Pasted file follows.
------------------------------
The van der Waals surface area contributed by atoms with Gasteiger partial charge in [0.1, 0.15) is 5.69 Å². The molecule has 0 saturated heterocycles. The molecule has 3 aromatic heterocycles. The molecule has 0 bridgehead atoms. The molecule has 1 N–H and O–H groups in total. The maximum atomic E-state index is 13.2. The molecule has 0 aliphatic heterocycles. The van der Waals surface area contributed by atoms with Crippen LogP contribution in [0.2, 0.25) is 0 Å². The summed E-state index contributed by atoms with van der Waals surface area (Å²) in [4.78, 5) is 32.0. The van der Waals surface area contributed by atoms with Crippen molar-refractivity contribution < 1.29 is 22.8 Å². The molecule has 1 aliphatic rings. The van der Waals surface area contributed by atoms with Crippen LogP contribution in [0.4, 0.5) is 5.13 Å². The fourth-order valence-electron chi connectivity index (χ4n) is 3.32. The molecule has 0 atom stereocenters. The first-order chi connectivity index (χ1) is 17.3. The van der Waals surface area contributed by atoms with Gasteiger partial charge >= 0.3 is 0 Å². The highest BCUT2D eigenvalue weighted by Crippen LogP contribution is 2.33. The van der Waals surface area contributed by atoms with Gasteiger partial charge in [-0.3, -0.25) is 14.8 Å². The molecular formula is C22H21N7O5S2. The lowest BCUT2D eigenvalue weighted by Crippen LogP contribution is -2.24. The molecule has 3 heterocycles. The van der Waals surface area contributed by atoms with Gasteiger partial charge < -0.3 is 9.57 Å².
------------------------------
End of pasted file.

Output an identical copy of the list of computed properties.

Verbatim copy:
The van der Waals surface area contributed by atoms with Gasteiger partial charge in [0.1, 0.15) is 5.69 Å². The molecule has 0 saturated heterocycles. The molecule has 3 aromatic heterocycles. The molecule has 0 bridgehead atoms. The molecule has 1 N–H and O–H groups in total. The maximum atomic E-state index is 13.2. The molecule has 0 aliphatic heterocycles. The van der Waals surface area contributed by atoms with Crippen LogP contribution in [0.2, 0.25) is 0 Å². The summed E-state index contributed by atoms with van der Waals surface area (Å²) in [4.78, 5) is 32.0. The van der Waals surface area contributed by atoms with Crippen molar-refractivity contribution < 1.29 is 22.8 Å². The molecule has 1 aliphatic rings. The van der Waals surface area contributed by atoms with Crippen LogP contribution in [0.4, 0.5) is 5.13 Å². The fourth-order valence-electron chi connectivity index (χ4n) is 3.32. The molecule has 0 atom stereocenters. The first-order chi connectivity index (χ1) is 17.3. The van der Waals surface area contributed by atoms with Gasteiger partial charge >= 0.3 is 0 Å². The highest BCUT2D eigenvalue weighted by Crippen LogP contribution is 2.33. The van der Waals surface area contributed by atoms with Gasteiger partial charge in [-0.3, -0.25) is 14.8 Å². The molecular formula is C22H21N7O5S2. The lowest BCUT2D eigenvalue weighted by Crippen LogP contribution is -2.24. The molecule has 3 heterocycles. The van der Waals surface area contributed by atoms with Gasteiger partial charge < -0.3 is 9.57 Å².